Nepal | June 17, 2019

EC should be vested with authority to announce election dates: Sharma

Ram Kumar Kamat

The Election Commission’s efforts to bring new reforms in election laws are driven by its quest to rid politics of corruption as that is at the root of all problems

Election Commission (EC) of Nepal

Election Commission . Photo: THT/File

Kathmandu, September 3

Election Commissioner Ila Sharma said the Election Commission and not the government should have the authority to announce election date.

Talking to THT about the EC’s poll preparations, Sharma said the election body should have the authority to announce election dates to ensure periodicity and predictability of elections.

“If the government waits for all the parties to agree on an election date that may not happen. In India too, it is the president who declares the election date on the recommendation of the Election Commission,” she added.

Sharma said the EC would be able to hold local elections in four months provided the government ensured that new election related bills were enacted into laws.

The EC, she added, needs time to hold polls because the election body needs to adopt more than 60 directives and some by-laws.

“The government must also ensure that public procurement laws do not apply, otherwise, we will not be able to hold elections even in six months,” she added. Sharma said the EC would need the report of Local Bodies Restructuring Commission implemented if the government wanted the EC to hold elections soon.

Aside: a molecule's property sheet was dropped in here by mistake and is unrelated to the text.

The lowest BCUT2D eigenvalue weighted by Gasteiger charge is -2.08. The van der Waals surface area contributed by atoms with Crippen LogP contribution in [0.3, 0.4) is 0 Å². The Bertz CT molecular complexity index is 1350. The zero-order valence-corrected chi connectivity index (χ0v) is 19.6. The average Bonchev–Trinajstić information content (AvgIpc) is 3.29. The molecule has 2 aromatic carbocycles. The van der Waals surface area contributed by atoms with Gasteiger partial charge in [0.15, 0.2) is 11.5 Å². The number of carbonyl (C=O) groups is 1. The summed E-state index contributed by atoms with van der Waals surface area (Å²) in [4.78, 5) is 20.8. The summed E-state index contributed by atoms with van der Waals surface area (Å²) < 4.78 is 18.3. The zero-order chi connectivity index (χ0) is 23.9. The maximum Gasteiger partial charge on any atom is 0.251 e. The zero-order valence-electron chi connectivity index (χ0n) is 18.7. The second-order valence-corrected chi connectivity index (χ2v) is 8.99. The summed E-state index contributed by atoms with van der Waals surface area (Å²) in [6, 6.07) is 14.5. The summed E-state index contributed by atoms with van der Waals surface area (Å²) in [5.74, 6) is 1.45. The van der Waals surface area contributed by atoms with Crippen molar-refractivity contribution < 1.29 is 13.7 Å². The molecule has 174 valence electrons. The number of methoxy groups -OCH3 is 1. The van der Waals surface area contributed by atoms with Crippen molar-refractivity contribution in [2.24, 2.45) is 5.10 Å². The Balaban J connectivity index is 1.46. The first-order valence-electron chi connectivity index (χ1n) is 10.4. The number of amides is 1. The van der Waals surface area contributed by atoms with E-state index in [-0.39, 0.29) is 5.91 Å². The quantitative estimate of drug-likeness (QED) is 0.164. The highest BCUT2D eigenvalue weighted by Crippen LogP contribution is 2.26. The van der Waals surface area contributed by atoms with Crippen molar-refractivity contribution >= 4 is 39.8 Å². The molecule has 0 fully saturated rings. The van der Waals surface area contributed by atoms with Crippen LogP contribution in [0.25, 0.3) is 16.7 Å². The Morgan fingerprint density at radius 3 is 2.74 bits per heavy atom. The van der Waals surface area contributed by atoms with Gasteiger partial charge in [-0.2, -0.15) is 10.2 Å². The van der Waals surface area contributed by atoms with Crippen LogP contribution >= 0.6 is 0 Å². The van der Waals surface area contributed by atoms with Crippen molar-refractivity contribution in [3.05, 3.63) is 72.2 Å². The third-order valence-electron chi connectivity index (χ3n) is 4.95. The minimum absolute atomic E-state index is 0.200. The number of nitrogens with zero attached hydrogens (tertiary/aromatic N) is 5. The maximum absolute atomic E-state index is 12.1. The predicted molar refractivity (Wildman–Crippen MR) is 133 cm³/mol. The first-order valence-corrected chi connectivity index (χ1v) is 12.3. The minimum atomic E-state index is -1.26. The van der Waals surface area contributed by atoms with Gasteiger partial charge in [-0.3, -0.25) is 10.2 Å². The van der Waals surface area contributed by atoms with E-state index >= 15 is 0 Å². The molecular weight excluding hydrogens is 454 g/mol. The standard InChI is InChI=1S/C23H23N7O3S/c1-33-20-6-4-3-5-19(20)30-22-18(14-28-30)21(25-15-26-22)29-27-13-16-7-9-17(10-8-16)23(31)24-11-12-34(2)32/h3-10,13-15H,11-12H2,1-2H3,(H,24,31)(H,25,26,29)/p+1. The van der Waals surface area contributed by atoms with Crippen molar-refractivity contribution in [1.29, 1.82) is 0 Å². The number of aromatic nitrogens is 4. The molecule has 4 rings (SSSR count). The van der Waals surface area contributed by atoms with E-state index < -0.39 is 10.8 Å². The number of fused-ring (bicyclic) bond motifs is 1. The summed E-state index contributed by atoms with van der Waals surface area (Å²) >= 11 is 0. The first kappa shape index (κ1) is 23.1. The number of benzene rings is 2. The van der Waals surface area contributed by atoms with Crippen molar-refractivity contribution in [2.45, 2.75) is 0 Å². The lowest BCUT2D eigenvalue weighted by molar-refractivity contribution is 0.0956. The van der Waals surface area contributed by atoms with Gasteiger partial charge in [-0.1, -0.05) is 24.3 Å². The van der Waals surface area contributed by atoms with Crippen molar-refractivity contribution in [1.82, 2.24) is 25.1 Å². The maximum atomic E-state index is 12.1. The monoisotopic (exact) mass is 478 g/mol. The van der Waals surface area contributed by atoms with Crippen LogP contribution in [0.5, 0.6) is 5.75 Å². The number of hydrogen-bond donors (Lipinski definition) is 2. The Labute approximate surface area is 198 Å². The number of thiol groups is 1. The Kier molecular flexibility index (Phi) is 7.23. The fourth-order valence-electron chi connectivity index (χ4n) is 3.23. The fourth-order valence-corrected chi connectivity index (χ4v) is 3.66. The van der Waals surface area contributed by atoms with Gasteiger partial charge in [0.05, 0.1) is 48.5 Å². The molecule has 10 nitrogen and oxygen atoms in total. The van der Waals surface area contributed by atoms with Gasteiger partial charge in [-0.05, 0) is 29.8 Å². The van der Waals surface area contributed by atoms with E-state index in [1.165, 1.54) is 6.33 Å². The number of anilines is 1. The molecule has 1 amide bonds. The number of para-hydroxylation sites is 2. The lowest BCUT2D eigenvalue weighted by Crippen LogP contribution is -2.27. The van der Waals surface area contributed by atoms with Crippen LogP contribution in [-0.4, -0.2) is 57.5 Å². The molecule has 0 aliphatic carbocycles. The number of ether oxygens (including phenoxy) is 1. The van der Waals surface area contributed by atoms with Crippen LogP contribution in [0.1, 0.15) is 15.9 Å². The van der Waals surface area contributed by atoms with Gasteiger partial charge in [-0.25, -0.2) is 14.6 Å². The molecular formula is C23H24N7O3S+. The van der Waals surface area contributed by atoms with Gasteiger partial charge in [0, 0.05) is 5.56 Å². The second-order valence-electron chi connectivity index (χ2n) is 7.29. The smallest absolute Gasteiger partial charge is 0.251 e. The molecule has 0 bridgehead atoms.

The government has said that it will hold local polls by mid-April.

Sharma said the EC had suggested some reforms in the election related bills, which it wanted to be enacted into laws. She added that the EC wanted these reforms to ensure financial transparency  among political parties, proportional representation of communities at all levels of the party structure and timely auditing of accounts. The EC has also suggested invalidating the registration of political parties for failing to submit details of financial transactions to the EC every year.

Sharma said if the reforms were not enacted, rich people would win elections and the poor would continue to be their vote banks.

Sharma said the EC had proposed public funding for political parties. “We have proposed that the state provide more public funding to those parties that promote leadership of women and Dalits, even if such parties failed to win elections,” she added.

She said some politicians who did not like the reforms proposed by the EC were saying that the electoral bills should be prepared by the Ministry of Law, Justice and Parliamentary Affairs and not the EC.

“The EC will not be able to hold elections if reforms introduced in the election related bills do not become part of law. If our efforts to reform election laws are not accepted by the government and lawmakers, I will oppose the move even if I am the only person to do so at the EC,” she added.

She said the EC’s effort to bring new reforms in election laws were driven by its quest to rid politics of corruption. “Political corruption is at the root of all problems and we need to guard against such tendencies in political parties,” she said.


A version of this article appears in print on September 04, 2016 of The Himalayan Times.


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